There was a problem with freezing the field, however. It became almost impossible for a driver to regain a lost lap. Having more cars on the lead lap makes for more interesting races and is often used as a gauge of parity within a racing series, so it was in NASCAR's best interest to give drivers a chance to get their laps back. Therefore, they instituted what many people refer to as the "Lucky Dog" rule. It is also known as the Free Pass, but the NASCAR rulebook terms it the Beneficiary Rule. This rule allows the lapped car with the highest track position to regain a lap whenever a caution is thrown. That is, if three cars are all one lap down, during a caution the car that is ahead of the other two on the track will get the lap back.

There are no limits on how many times a car can use the Beneficiary Rule in a single race, or how many laps down a car can be and still use it. Several drivers have won races after using the rule, and in one strange case, Kyle Busch used it five consecutive times to come back from being five laps down. He lost the laps due to mechanical troubles at a road course. Because road courses are longer and slower tracks, lapped cars are rarer, and there weren't any at the time (other than Busch). A series of caution flags allowed Busch to get all the lost laps back. There are many critics of this rule, but so far, it remains in place.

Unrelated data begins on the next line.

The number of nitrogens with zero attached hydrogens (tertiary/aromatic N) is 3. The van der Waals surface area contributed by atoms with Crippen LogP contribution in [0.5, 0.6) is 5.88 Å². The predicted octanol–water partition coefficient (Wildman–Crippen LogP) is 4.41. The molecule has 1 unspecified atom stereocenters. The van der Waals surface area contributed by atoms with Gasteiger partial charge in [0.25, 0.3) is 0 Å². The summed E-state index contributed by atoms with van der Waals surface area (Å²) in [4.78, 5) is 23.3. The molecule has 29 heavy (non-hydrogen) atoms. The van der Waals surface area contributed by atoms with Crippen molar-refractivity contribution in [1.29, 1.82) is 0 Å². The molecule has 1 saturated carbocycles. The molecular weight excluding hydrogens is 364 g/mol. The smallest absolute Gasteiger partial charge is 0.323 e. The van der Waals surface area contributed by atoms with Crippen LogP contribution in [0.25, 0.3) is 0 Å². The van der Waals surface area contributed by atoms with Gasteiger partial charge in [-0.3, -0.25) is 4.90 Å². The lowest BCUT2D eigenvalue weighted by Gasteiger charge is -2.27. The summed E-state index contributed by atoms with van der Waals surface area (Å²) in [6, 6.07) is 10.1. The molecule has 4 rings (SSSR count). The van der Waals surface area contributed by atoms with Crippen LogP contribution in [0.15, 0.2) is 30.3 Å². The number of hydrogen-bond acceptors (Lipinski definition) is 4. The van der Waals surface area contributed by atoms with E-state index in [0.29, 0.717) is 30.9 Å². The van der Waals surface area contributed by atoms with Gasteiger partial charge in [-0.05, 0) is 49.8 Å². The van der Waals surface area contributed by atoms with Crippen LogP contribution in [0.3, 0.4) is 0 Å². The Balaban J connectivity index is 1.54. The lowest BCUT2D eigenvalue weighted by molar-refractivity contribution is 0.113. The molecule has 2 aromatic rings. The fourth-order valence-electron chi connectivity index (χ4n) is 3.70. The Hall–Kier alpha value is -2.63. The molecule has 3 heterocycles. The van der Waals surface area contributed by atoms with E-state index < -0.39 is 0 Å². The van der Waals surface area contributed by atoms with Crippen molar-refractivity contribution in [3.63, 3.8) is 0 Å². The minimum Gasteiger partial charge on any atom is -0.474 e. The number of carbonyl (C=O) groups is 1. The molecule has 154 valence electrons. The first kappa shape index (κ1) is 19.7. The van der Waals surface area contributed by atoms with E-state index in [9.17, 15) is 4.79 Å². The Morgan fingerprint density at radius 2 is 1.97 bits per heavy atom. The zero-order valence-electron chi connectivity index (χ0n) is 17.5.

The transponder system is the key to determining every car's position on the track at the exact moment a caution is thrown. Each car carries a radio transponder that gives off a short range radio transmission of a seven-digit code number. By NASCAR rules, the transponders are mounted on the fuel cell. At varying points around a track, wire loops are embedded about a foot (0.3 meters) below the track surface. These loops receive the transmission from the transponder. NASCAR can also deploy free-standing transponders around a track if they want higher resolution. The loop immediately sends this information, via a wireless network -- with redundant fiber optic connections, just in case -- to a computer system that logs each car as it passes each loop and at what specific time. This system can be used to track where cars are in relation to each other on the track and it can also record lap speeds. The information is even sent to laptop computers used by the pit crews, so they can see scoring and timing data in real time.

Trying to figure out where everyone was on the track using human spotters would be incredibly difficult, and using video replay would be time-consuming and confusing. While the new rules may not be a perfect fix in the absence of the gentleman's agreement, transponder technology definitely makes things a lot easier.